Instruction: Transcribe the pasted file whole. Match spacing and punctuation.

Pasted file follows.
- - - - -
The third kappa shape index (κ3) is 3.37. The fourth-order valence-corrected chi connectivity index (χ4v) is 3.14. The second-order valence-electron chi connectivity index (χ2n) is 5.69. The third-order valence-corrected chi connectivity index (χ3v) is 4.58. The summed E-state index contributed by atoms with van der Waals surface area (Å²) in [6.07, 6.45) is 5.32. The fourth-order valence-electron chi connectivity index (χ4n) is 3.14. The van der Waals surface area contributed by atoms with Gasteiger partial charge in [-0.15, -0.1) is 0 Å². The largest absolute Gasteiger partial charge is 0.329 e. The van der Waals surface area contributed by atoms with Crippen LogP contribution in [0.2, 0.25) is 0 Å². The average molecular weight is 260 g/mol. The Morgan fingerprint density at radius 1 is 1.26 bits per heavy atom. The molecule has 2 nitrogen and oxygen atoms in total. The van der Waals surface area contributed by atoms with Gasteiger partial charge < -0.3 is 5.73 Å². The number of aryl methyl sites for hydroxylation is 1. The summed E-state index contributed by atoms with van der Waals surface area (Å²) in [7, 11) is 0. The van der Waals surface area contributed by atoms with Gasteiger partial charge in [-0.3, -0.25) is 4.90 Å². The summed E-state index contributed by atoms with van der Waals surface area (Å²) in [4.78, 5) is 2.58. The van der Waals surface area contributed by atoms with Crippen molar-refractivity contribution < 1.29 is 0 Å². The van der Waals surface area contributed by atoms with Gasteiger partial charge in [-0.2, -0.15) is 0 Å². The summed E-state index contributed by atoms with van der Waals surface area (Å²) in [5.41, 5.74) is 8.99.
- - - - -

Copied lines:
The third kappa shape index (κ3) is 3.37. The fourth-order valence-corrected chi connectivity index (χ4v) is 3.14. The second-order valence-electron chi connectivity index (χ2n) is 5.69. The third-order valence-corrected chi connectivity index (χ3v) is 4.58. The summed E-state index contributed by atoms with van der Waals surface area (Å²) in [6.07, 6.45) is 5.32. The fourth-order valence-electron chi connectivity index (χ4n) is 3.14. The van der Waals surface area contributed by atoms with Gasteiger partial charge in [-0.15, -0.1) is 0 Å². The largest absolute Gasteiger partial charge is 0.329 e. The van der Waals surface area contributed by atoms with Crippen LogP contribution in [0.2, 0.25) is 0 Å². The average molecular weight is 260 g/mol. The Morgan fingerprint density at radius 1 is 1.26 bits per heavy atom. The molecule has 2 nitrogen and oxygen atoms in total. The van der Waals surface area contributed by atoms with Gasteiger partial charge < -0.3 is 5.73 Å². The number of aryl methyl sites for hydroxylation is 1. The summed E-state index contributed by atoms with van der Waals surface area (Å²) in [7, 11) is 0. The van der Waals surface area contributed by atoms with Gasteiger partial charge in [-0.3, -0.25) is 4.90 Å². The summed E-state index contributed by atoms with van der Waals surface area (Å²) in [4.78, 5) is 2.58. The van der Waals surface area contributed by atoms with Crippen molar-refractivity contribution < 1.29 is 0 Å². The van der Waals surface area contributed by atoms with Gasteiger partial charge in [-0.2, -0.15) is 0 Å². The summed E-state index contributed by atoms with van der Waals surface area (Å²) in [5.41, 5.74) is 8.99.